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The past 18 months have challenged our country and our world in ways we have not seen before. It has certainly caused me to pause and reflect on what is most important in my life, community, company and discipline. Working to operate an essential business in a pandemic has taxed our employees and leadership team to the hilt and driven us to focus on the most essential elements of the business.
From an HR practitioner’s perspective, I have come to believe that two elements are essential in any workforce in the world for employees to thrive:
Do your people feel that they are your greatest assets?
Do your people feel that their work, and the mission of the company, serves a noble purpose?
If your people do not truly feel that are your greatest assets, their engagement will not be fully achieved, they will not deliver their best performance, and your customers will not be delighted. There is a multitude of studies and data demonstrating this (SHRM, Gallup, etc.).
If your people do not believe that their work and their company serve a significant/noble purpose, I don’t believe you will achieve comprehensive engagement.
I encourage everyone to read Hubert Joly’s The Heart of Business. Joly elaborates on the importance of pursuing a noble purpose as a company and putting people at the center of the business. It has played a significant role in shaping my world and work view.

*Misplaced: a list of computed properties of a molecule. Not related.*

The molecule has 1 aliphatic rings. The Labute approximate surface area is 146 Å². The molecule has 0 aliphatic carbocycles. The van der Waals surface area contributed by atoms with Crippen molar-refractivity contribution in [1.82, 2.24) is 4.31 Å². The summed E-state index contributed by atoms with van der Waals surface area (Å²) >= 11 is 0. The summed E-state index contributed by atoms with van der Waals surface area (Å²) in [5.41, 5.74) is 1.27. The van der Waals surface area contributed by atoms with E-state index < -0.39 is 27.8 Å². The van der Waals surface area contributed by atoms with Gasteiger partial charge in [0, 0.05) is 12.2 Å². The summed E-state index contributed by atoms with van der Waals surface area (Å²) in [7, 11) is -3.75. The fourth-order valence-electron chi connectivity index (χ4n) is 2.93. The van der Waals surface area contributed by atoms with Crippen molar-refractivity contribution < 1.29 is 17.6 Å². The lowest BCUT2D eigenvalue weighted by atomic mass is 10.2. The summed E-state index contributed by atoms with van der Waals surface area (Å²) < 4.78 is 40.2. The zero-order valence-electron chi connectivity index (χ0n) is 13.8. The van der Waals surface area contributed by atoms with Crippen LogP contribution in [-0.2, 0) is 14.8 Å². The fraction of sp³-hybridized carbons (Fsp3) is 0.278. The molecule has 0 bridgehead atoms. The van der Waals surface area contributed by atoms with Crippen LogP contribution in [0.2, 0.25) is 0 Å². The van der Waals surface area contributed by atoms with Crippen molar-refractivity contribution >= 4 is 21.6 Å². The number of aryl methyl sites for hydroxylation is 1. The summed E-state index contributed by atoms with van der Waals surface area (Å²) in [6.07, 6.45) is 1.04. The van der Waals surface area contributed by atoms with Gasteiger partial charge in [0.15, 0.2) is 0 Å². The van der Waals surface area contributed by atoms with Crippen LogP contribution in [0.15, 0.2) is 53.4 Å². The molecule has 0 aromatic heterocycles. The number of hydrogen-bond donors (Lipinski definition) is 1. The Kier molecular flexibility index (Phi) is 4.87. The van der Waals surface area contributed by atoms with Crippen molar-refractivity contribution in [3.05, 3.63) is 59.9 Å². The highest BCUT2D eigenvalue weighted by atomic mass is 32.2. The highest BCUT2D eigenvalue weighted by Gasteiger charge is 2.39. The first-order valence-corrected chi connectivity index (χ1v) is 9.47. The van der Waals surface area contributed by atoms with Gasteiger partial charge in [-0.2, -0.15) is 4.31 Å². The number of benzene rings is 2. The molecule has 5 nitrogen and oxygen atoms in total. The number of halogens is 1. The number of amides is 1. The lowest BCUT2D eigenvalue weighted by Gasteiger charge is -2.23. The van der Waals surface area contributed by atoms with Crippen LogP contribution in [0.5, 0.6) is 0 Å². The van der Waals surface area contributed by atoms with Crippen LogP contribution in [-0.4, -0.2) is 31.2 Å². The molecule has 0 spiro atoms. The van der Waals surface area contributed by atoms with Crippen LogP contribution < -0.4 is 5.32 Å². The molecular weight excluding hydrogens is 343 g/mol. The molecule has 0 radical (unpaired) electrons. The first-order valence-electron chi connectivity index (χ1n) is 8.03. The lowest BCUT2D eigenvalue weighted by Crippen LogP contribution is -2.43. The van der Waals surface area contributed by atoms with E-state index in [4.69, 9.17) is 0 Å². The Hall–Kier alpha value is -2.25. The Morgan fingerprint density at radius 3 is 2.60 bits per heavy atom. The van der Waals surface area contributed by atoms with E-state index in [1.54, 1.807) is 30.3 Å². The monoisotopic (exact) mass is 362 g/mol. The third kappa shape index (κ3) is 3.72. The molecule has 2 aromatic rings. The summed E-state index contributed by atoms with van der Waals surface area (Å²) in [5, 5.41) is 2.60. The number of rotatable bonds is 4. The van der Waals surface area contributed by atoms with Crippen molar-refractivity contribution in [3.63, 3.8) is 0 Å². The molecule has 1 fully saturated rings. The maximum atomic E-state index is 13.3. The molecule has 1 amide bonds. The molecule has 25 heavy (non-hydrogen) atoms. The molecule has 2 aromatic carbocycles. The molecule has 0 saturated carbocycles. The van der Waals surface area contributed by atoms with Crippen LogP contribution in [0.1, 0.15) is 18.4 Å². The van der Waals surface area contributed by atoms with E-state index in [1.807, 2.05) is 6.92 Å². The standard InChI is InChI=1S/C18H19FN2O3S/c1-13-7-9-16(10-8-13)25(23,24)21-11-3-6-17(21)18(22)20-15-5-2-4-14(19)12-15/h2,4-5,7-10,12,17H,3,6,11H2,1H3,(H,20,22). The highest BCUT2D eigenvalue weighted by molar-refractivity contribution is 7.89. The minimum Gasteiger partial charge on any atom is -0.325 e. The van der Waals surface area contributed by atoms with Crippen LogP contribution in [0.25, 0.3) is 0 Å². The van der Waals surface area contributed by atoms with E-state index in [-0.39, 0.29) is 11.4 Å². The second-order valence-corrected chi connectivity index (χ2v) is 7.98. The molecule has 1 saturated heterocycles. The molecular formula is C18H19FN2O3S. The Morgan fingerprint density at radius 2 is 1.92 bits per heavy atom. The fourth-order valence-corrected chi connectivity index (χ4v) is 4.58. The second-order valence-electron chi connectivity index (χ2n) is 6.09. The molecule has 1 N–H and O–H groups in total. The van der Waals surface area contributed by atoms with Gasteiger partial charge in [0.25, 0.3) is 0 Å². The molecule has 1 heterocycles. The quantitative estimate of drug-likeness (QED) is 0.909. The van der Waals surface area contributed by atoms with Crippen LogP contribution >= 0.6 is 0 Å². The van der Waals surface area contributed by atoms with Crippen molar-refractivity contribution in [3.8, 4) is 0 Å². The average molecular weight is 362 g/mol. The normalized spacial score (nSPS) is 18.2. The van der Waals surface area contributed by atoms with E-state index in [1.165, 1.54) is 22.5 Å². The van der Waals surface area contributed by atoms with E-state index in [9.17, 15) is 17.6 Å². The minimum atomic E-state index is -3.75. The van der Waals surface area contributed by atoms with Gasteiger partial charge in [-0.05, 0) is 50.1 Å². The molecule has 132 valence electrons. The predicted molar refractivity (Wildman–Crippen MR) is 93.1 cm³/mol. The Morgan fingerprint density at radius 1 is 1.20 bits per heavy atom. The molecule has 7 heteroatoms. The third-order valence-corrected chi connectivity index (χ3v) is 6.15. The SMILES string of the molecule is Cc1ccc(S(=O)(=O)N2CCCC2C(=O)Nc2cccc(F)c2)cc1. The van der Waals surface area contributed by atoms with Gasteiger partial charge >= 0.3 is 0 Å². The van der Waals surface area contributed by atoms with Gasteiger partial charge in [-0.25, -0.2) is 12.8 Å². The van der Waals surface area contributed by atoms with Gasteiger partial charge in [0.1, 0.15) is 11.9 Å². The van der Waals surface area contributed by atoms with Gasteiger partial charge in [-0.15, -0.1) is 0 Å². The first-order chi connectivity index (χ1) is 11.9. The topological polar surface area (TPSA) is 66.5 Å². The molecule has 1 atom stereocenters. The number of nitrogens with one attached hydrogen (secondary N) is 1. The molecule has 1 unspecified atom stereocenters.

Pay, benefits, working condition and technology enablement are all important, but if your people do not feel that they are your greatest assets and that their work is meaningful you will never achieve your ultimate potential as a company.
"Historically we have focused on ‘Great Place to Work’ awards and designations as a society, but that focus is on how great the workplace is, not our employees or our greater purpose"
HR Must Align to the Essential
Within this assumption, then, we re-examine the full talent lifecycle from a new lens. Do you communicate to your candidates and new hires these two messages? Do your employees understand how important their work is to the company and the world? Does goal setting, performance conversations and reviews align to this? Do our compensation and benefits align with this? Historically we have focused on ‘Great Place to Work’ awards and designations as a society, but that focus is on how great the workplace is, not our employees or our greater purpose. I don’t believe a ‘Great Place to Work’ in and of itself should be the end game; our goals must extend beyond our workplace to our people and our purpose.
HR Technology Alignment to the Essential
Once HR is aligned to the essential, technology can serve as a great support and enabler of this but must be selected and deployed properly. Does your applicant tracking system, and the recruiting experience, convey these messages? Should a performance management system be deployed with ratings and weightings because your people need to be measured more scientifically? Or should a simpler approach of goals and quarterly conversations be maintained? Should technology be deployed on mobile devices to make it more accessible to your people, or is that a distraction from employees trying to serve customers? Are your employee engagement surveys measuring the engagement in the way it now needs to be measured?
In conclusion, this past year has completely solidified my belief in valuing employees and embracing a noble purpose. This is a work in progress at my employer, a continuous journey, and I would welcome any thoughts you might entertain along these lines.